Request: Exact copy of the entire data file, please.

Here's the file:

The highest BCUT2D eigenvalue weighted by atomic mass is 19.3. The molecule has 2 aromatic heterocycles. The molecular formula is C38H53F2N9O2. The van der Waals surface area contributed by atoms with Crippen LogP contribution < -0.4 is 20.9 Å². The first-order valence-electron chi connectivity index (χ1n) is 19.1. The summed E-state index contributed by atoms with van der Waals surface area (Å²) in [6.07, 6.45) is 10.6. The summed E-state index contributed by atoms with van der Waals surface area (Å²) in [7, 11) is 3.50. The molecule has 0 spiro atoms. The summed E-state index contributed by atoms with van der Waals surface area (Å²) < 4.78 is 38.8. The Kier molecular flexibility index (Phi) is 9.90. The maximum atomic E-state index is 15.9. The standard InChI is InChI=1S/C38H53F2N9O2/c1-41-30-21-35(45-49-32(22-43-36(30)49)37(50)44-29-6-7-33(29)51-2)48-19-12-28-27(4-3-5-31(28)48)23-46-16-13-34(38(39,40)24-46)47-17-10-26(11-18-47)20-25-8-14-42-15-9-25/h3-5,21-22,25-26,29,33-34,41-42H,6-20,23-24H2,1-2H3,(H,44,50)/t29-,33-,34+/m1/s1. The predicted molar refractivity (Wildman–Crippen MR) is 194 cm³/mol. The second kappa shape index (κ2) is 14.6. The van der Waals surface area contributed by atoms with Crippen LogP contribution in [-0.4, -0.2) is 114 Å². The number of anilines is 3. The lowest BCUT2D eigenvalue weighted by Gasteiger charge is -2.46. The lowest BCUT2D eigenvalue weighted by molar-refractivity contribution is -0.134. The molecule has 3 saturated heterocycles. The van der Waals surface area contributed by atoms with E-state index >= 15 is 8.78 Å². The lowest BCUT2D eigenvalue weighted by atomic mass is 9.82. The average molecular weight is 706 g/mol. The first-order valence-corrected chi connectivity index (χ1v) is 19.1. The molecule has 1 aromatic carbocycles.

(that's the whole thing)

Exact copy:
The highest BCUT2D eigenvalue weighted by atomic mass is 19.3. The molecule has 2 aromatic heterocycles. The molecular formula is C38H53F2N9O2. The van der Waals surface area contributed by atoms with Crippen LogP contribution < -0.4 is 20.9 Å². The first-order valence-electron chi connectivity index (χ1n) is 19.1. The summed E-state index contributed by atoms with van der Waals surface area (Å²) in [6.07, 6.45) is 10.6. The summed E-state index contributed by atoms with van der Waals surface area (Å²) in [7, 11) is 3.50. The molecule has 0 spiro atoms. The summed E-state index contributed by atoms with van der Waals surface area (Å²) < 4.78 is 38.8. The Kier molecular flexibility index (Phi) is 9.90. The maximum atomic E-state index is 15.9. The standard InChI is InChI=1S/C38H53F2N9O2/c1-41-30-21-35(45-49-32(22-43-36(30)49)37(50)44-29-6-7-33(29)51-2)48-19-12-28-27(4-3-5-31(28)48)23-46-16-13-34(38(39,40)24-46)47-17-10-26(11-18-47)20-25-8-14-42-15-9-25/h3-5,21-22,25-26,29,33-34,41-42H,6-20,23-24H2,1-2H3,(H,44,50)/t29-,33-,34+/m1/s1. The predicted molar refractivity (Wildman–Crippen MR) is 194 cm³/mol. The second kappa shape index (κ2) is 14.6. The van der Waals surface area contributed by atoms with Crippen LogP contribution in [-0.4, -0.2) is 114 Å². The number of anilines is 3. The lowest BCUT2D eigenvalue weighted by Gasteiger charge is -2.46. The lowest BCUT2D eigenvalue weighted by molar-refractivity contribution is -0.134. The molecule has 3 saturated heterocycles. The van der Waals surface area contributed by atoms with E-state index >= 15 is 8.78 Å². The lowest BCUT2D eigenvalue weighted by atomic mass is 9.82. The average molecular weight is 706 g/mol. The first-order valence-corrected chi connectivity index (χ1v) is 19.1. The molecule has 1 aromatic carbocycles.